Trust Mike Gillis to give us something else to do on a glorious summer day. In case you missed it, at yesterday’s annual season ticket holder reception, it was announced that the Canucks plan to retire the jersey of Markus Naslund this season as part of their 40th anniversary celebrations.
We find this to be a most interesting development.
There is no doubting Naslund’s accomplishments as an elite NHL player:
- the Lester Pearson Award (now the Ted Lindsay Trophy - the ultimate measure of respect from a player’s peers)
- the 3 appointments to the NHL First All Star Team
- the Art Ross trophy near misses
- the Canucks scoring leader for seven seasons
- the Canucks all-time scoring leader
Further, there is also no doubting that he was a class guy whose community contributions could not be questioned.
Mike Gillis maintains that the team has now defined criteria for jersey retirement and that Naslund had “all the attributes we’re looking for”.
This is where we get lost a little in the logic. Presumably, Trevor Linden and Stan Smyl both had these same attributes, too, since their numbers are already hanging from the rafters. Like Naslund, both Linden and Smyl embraced their community commitments. Unlike Naslund, they were not highly skilled players; in fact, if you were to draw up a list of the Canucks’ most “talented” players, they would not be at the top of that list. Like Naslund, both Linden and Smyl had lengthy runs as team captain. Quite certainly, it was their leadership ability that was the most crucial element to their jersey retirement.
So what can be made of Markus’ leadership ability? Well, when the accolades were flowing yesterday, there no was mention of it. And while he captained this team for their most consistent stretch of regular season success, when it came to crunch time, his team repeatedly self destructed. In Naslund’s defense, it’s not his fault that Dan Cloutier whiffed on Niklas Lidstrom’s one-hopper or that Marc Crawford lost the team or that Todd Bertuzzi lost his mind. But truth be told, Markus wasn’t a clutch player. Who can forget the “we choked” apology speech after the Canucks crapped the bed down the stretch handing the division title to Colorado? Or Naslund’s unbelievable ineptitude to score in shoot-outs (him leaving the puck at centre ice on one attempt still makes us cringe). Seriously, it got so bad that his coaches had little option but to nail his ass to the bunch for the circus shootout that you’d expect to be the modus operandi of a highly paid skilled winger.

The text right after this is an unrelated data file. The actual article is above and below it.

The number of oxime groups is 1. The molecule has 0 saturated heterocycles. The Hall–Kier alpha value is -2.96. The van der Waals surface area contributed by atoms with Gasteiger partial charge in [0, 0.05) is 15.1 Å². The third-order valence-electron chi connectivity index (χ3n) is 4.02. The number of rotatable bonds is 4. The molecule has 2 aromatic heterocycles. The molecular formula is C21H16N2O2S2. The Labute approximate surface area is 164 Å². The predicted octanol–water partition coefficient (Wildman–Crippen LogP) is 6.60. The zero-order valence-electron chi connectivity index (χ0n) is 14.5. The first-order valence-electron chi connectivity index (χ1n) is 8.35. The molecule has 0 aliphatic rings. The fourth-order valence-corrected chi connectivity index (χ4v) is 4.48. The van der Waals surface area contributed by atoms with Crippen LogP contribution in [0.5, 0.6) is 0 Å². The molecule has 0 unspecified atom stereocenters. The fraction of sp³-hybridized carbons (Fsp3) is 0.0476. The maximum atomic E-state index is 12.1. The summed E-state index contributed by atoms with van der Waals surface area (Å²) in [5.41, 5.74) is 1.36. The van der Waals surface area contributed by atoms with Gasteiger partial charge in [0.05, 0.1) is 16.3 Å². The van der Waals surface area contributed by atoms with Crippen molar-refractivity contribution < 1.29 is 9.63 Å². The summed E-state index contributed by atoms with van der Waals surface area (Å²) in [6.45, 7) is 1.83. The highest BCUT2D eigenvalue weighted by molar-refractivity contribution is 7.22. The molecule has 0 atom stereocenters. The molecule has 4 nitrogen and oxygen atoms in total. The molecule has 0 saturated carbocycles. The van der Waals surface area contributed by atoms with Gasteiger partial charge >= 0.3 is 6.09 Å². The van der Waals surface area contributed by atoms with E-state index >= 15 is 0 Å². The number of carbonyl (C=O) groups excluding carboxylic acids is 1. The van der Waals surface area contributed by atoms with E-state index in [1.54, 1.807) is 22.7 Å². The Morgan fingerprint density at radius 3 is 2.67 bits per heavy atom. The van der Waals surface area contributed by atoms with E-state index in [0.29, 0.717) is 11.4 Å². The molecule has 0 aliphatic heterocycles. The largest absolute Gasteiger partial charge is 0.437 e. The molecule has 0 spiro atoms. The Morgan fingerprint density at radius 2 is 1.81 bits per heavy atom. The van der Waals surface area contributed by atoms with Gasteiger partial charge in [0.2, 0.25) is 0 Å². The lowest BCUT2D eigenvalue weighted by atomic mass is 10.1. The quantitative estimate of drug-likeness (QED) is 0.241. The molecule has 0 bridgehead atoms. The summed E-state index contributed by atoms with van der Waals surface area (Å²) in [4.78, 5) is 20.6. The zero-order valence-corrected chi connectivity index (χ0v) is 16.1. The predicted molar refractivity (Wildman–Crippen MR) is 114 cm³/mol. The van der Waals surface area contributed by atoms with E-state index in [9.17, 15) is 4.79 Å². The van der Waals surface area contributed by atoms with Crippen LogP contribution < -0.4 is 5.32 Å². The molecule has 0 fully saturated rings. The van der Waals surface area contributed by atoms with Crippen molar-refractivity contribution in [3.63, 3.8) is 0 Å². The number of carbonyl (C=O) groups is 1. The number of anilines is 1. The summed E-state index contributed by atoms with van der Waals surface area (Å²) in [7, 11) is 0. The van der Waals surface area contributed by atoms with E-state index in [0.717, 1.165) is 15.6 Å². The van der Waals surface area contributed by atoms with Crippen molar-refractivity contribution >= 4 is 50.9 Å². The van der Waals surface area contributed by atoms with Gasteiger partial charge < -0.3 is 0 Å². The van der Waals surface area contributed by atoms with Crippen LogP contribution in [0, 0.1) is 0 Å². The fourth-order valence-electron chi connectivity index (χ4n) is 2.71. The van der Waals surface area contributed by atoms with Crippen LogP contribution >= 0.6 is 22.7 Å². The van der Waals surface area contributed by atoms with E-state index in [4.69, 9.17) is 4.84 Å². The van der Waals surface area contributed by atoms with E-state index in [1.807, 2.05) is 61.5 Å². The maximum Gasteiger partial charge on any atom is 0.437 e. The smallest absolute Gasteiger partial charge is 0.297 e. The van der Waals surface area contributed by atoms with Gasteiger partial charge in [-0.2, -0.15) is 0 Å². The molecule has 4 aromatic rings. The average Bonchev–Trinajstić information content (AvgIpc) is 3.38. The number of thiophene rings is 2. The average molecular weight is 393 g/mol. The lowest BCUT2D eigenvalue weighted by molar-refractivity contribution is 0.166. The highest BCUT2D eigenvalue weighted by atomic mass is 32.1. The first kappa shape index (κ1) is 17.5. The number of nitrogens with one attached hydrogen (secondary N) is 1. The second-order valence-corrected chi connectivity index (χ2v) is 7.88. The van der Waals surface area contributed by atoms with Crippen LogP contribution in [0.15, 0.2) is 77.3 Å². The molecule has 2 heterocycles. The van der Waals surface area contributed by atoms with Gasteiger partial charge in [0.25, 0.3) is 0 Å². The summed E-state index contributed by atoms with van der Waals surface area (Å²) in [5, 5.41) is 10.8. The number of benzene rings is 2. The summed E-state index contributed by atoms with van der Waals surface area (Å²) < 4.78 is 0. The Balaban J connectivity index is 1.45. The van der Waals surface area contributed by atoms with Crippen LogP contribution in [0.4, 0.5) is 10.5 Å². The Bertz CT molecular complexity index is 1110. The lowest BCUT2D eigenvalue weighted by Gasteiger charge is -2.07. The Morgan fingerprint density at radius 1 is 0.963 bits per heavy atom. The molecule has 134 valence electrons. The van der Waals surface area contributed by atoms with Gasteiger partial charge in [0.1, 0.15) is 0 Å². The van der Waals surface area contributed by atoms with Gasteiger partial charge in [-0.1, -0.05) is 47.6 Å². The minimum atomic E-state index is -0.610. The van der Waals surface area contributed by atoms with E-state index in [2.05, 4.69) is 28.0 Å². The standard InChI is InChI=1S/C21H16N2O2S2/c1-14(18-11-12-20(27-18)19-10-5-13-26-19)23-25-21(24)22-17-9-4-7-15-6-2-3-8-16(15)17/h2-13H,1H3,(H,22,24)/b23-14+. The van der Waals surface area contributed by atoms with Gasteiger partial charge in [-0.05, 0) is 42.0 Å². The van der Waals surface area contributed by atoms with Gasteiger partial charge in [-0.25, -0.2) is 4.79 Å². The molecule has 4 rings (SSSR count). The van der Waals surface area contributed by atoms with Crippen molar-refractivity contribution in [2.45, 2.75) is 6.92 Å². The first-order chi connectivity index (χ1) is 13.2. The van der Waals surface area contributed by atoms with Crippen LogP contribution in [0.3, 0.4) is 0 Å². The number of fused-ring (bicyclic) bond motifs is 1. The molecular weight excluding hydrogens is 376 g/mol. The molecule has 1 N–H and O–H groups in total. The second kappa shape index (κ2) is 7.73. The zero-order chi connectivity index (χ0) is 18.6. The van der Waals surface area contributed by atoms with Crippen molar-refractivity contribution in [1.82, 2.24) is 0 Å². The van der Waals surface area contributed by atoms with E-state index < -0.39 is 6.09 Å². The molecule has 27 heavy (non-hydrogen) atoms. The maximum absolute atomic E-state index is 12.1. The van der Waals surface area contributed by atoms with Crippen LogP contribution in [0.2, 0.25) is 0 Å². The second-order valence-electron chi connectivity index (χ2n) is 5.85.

It was always our opinion that the weight of the captaincy crushed Naslund. He was a sensitive intelligent player so much so that the enormity of THAT responsibility in THIS market was too much to bear. And some will say that’s not his fault; he didn’t make himself captain. And that’s true. But when the prodigal son (and Captain Canuck, Trevor Linden) returned from exile, Naslund had the opportunity to hand over the captaincy (as Trevor had unselfishly gifted to Mark Messier). He did not.
There is no question that there is an alarming discrepancy between the post season successes of the teams led by Smyl and Linden. For whatever reason, that’s seemingly no longer a crucial element to selection for jersey retirement. And to the extent that Naslund can’t necesarily be held accountable for the rest of his team, that’s certainly reasonable. But leaders lead? Don’t they? And are accountable for their troops when they fail?
In the end, we suppose we can get our heads around Naslund’s number hanging from the rafters. Although his leadership ability is not meeting the threshold of those before him, his tangible accomplishments are hard to argue; certainly in the relative history of the franchise. Add to that, he was, from all accounts, a nice guy. His befriending of the certifiably gruff Todd Bertuzzi ample evidence of that.
This, however, opens the inevitable can of worms. If Naslund is in, then why not Pavel Bure? As our upcoming post will unequivocally demonstrate, Pavel is a Hall of Famer. And as the Canucks only bonafide HHOF’er (or at the very least, the only bonafide HHOF candidate), it only follows that his number should be in the rafters, too. And on that basis, before Naslund. And if the Sedins (like Naslund) never advance beyond the second round of the playoffs but continue to earn the same regular season accolades, then their numbers should be there too, right? Mike Gillis says he’s not in the jersey retirement business. Now he is.
- criticallycanuck posted this